For those of us who remember Leave It To Beaver, the old American stereotype was that men controlled the money. Well, the new stereotype may be the exact opposite.

In fact, by 2030, women are slated to control a full two-thirds of America’s wealth. That’s why Jean Chatzky, longtime Today Show financial expert, has written her new book Women With Money. Its core message: Get used to it, and fast.

Because with great financial power comes great responsibility: how to manage money, save it, deploy it, and create a lasting legacy for you and your family. We sat down with Chatzky to talk about how women can navigate the bumpy road to retirement.

It’s been more than 10 years since your book Make Money, Not Excuses. Why this approach, and why now?

The balance of power is shifting. Because of demographic changes, education, inheritances, and longevity, we are heading towards more and more financial power in the hands of women. But we still do not feel comfortable and in control when it comes to managing it. So with this book I try to figure out what we really want from this money, and how to make the most of this opportunity.

Can people still rewrite their “money story,” even in middle age?

Yes, but you have to know what your money story is. You can’t rewrite your history; it is what it is. But you can understand why you react in certain ways, and then when you see that and understand your feelings a little better, you can change it. But when your behavior is unconscious, it’s hard to change anything.

Do younger and older women differ, in how they understand and handle money?

I find that younger women are more open and transparent about it. They have to deal with a lot of issues as young adults, like student debt, and they talk about it as a way to find solutions.

“The irony is that your need for safety gets in the way of true financial security.”

Older women are not as open, because they have accumulated years of baggage, and have been told their whole lives not to talk about it.

But the script starts to flip when you start earning significant money for yourselves and your family. By that point a lot of us are handling our own investments, and you start to feel more empowered.

After you get a grip on your own money story, how do you understand a partner’s?

That’s almost as important as understanding your own. It is easy to get frustrated with your partner’s behavior—maybe they are fearful about money, or maybe they take too many risks. Both of you have to take a step back, and see that you are probably behaving like that for a number of different reasons.

Then things can start to shift, and you can reach your joint goals less emotionally. But one thing that is crucial, is that you have to give each other some autonomy. If you are constantly asking each other for permission to handle small amounts of money, it starts to feel parental. And that’s not good for the relationship.

By their 50s many people have adult children, so what money advice do you have for them?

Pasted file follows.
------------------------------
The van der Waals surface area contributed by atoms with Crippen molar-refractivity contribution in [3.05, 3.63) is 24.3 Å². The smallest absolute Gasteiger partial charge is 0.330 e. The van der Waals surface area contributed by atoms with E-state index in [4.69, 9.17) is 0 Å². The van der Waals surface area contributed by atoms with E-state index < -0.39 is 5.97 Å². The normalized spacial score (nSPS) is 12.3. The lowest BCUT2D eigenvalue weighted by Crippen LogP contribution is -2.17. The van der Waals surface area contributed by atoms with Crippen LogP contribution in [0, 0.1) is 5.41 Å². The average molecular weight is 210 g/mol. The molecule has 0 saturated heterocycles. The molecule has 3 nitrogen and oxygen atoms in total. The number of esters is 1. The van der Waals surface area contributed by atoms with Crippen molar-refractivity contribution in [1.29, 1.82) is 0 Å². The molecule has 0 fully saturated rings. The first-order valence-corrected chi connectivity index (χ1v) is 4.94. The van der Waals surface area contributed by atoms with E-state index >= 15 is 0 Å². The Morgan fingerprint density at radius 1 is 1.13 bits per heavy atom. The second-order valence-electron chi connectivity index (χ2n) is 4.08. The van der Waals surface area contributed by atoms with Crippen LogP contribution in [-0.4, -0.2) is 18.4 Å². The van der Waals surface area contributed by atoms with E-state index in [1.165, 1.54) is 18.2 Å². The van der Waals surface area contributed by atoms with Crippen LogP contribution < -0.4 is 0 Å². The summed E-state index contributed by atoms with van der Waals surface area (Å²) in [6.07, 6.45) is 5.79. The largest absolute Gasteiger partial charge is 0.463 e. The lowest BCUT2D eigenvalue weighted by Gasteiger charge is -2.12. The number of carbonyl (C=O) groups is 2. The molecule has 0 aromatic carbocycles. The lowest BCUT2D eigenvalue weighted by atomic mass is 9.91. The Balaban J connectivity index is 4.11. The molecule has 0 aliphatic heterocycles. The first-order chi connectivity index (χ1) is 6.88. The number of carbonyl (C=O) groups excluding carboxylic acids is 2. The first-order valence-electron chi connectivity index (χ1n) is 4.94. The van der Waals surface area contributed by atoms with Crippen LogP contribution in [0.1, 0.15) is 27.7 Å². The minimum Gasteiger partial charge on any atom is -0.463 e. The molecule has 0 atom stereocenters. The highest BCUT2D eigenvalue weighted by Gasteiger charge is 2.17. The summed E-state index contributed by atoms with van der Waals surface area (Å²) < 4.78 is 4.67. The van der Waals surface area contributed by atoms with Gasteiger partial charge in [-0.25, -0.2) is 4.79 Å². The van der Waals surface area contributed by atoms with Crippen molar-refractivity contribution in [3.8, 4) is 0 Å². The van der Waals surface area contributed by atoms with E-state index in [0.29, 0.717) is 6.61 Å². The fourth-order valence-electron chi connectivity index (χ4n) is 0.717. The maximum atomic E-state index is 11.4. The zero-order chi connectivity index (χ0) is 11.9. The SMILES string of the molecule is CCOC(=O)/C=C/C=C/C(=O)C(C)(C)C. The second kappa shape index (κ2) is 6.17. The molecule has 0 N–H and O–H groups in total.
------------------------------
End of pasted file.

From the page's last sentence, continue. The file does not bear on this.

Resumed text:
Transparency is key. Providing financial help for adult kids is something many of us do, but there should be a map laid out. You should be trying to get your kids to the point where they can handle everything on their own.

That might mean sitting down and helping them with budgeting, or it might mean charting a path towards pulling back support. But there shouldn’t be any surprises, because that’s how relationships get messed up.

At the same time, people are often supporting elderly parents. How can you juggle all that successfully?

Here we are trying to save and invest for our own retirement, and getting our kids through college, and then our parents may start struggling with health or finances. It’s problematic, because by that point they can’t earn any more money, so you have to step up. So talk to your parents and your siblings, and understand what they’ve really got, because all of us are living so much longer.

Women have a harder road to retirement than men, because of the pay gap and longer lifespans. How do you help women cope with that reality?

There is nothing fair about it, so we just have to tackle the pay gap one woman at a time. Be your own best advocate, understand what you are worth, go after higher salaries, and be willing to change jobs in order to get a pay boost.

And then if you are successful, don’t feel embarrassed or ashamed about it. Getting paid is good—and getting paid more is even better.

People in midlife start thinking seriously about their legacy. What tips do you have for them?

If I die in my 80s, and I just leave everything in my will, my kids would be in their 60s before they get any money. Would they even need it at that point? Maybe it would be better to help my kids launch a business, or with a down payment for a house. A lot of people give posthumously, but doing it while you’re alive can have a big impact, and feels much more meaningful to me.

What do you want women to take away from this book?

If you ask women what they want, they always say: Safety, security, stability. As a result, we tend to keep way too much cash in the bank. The irony is that your need for safety gets in the way of true financial security, because that money needs to be in the stock market. It’s earning almost nothing in the bank, so it needs to be invested for the long term, or it’s just not doing you any good.

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